THAI STOCKS SET may hit 800 by end of next year

Falling rates, crude prices to spur index

Declining oil prices and interest rates will bolster the Thai bourse next year, with a target set of about 800 points by the end of next year, although politics and the global economy are risk factors for the Stock Exchange of Thailand in 2007, say analysts.

However, earnings of listed companies are widely forecast to grow by only a single digit next year, while the economy is expected to grow 4.5 per cent, slightly higher than this year's 4.4 per cent.

The government conducted a road show clarifying its economic policies to foreign investors last Friday.

Asia Plus Securities CEO Kongkiat Opaswongkarn said the new government should be strong enough and have clear policies to maintain investor confidence.

He argued foreign investors would keep their economic forecasts intact and maintain their stock-market investments of Bt110 billion while they gained a clearer picture of the political scene.

He said Thailand's price-to-earnings ratio remained low and that more than half of foreign investors were long-term investors holding shares in large capitalisation companies.

"Foreign investors already realise the risk," he said.

However, Tisco Securities managing director Paiboon Nalinthrangkurn said growth would falter if economic reforms were not continually implemented by the new government.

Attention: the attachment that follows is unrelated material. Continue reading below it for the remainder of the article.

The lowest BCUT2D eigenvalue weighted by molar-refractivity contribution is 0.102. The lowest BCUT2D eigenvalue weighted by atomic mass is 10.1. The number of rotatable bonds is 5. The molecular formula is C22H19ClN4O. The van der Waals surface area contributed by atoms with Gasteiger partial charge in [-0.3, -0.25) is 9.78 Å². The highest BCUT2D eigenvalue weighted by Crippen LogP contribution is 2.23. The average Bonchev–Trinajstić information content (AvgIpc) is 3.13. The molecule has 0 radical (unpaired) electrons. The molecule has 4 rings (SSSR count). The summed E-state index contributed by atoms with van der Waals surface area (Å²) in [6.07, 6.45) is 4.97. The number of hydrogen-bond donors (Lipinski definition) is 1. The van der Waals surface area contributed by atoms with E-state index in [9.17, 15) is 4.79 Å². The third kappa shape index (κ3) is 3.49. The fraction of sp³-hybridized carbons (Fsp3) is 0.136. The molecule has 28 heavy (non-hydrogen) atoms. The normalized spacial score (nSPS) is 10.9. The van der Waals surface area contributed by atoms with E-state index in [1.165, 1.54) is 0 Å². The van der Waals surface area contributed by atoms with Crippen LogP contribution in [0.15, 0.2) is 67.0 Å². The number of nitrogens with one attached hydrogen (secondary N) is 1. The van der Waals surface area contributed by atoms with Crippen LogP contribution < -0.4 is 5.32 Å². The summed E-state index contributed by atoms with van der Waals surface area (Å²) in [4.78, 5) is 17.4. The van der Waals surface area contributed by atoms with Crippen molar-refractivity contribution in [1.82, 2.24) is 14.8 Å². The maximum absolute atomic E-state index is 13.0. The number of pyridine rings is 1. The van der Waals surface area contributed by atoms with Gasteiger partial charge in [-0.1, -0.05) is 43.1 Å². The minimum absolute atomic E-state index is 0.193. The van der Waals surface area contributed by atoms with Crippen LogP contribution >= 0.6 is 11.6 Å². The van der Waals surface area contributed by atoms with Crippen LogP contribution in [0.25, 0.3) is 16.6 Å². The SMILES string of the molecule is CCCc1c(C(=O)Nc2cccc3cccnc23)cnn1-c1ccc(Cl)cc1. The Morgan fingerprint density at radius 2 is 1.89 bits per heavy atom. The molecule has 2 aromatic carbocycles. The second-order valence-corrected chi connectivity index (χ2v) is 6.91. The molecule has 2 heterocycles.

The investors said the stock index could not be bullish until a permanent administration was formed. The Thai bourse's index will increase when the political picture stabilised, said Paiboon.

Securities Analysts' Association secretary-general Sombat Narawutthichai said the political factor could cause the index to fluctuate about 20 points next year, but he believes the capital will eventually flow into the market as long as the index is not too high.

"The political situation improved after the coup, despite some arguments, but it will be better when new politicians come into office," he said.

In addition, Kongkiat said the US current-account deficit remained a concern threatening the world economy.

The unsolved problem has caused the US dollar's depreciation this year, pushing the relative value of the baht up 10 per cent this year.

Paiboon said the world economy would play a key role in the stock market next year, with the US expecting a soft landing with 2-3 per cent growth amid concern about whether Japan's economy will recover rapidly enough to compensate for the US slowdown.

However, he expects foreign capital to continue to flow into Asian markets, including Thailand, pushing the index up to 800 points next year.

Asian stock markets, including Indonesia, Singapore and Hong Kong, reached all-time highs after enjoying huge capital inflows this year.

"As long as the earning are low, the stock index could grow only in the short term. Although capital will flow in, it will go out, due to the low earnings," he said.

From : The Nation
By : PLA
Date : Nov 14, 2006

 
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